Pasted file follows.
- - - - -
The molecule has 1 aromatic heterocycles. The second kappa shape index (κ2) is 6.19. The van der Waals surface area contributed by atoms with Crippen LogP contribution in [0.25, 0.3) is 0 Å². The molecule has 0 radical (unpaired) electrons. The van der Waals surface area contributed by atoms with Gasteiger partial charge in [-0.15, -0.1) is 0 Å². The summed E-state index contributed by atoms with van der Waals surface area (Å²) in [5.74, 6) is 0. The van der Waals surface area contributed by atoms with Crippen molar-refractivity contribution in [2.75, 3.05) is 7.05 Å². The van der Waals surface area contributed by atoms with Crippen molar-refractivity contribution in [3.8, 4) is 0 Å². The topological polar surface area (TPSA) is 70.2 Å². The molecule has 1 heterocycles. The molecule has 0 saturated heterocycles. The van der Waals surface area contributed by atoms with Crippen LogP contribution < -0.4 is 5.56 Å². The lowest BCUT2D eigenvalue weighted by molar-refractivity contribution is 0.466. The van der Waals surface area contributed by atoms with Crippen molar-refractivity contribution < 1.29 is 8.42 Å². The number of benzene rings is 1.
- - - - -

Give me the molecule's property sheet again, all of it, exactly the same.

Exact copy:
The molecule has 1 aromatic heterocycles. The second kappa shape index (κ2) is 6.19. The van der Waals surface area contributed by atoms with Crippen LogP contribution in [0.25, 0.3) is 0 Å². The molecule has 0 radical (unpaired) electrons. The van der Waals surface area contributed by atoms with Gasteiger partial charge in [-0.15, -0.1) is 0 Å². The summed E-state index contributed by atoms with van der Waals surface area (Å²) in [5.74, 6) is 0. The van der Waals surface area contributed by atoms with Crippen molar-refractivity contribution in [2.75, 3.05) is 7.05 Å². The van der Waals surface area contributed by atoms with Crippen molar-refractivity contribution in [3.8, 4) is 0 Å². The topological polar surface area (TPSA) is 70.2 Å². The molecule has 1 heterocycles. The molecule has 0 saturated heterocycles. The van der Waals surface area contributed by atoms with Crippen LogP contribution < -0.4 is 5.56 Å². The lowest BCUT2D eigenvalue weighted by molar-refractivity contribution is 0.466. The van der Waals surface area contributed by atoms with Crippen molar-refractivity contribution < 1.29 is 8.42 Å². The number of benzene rings is 1.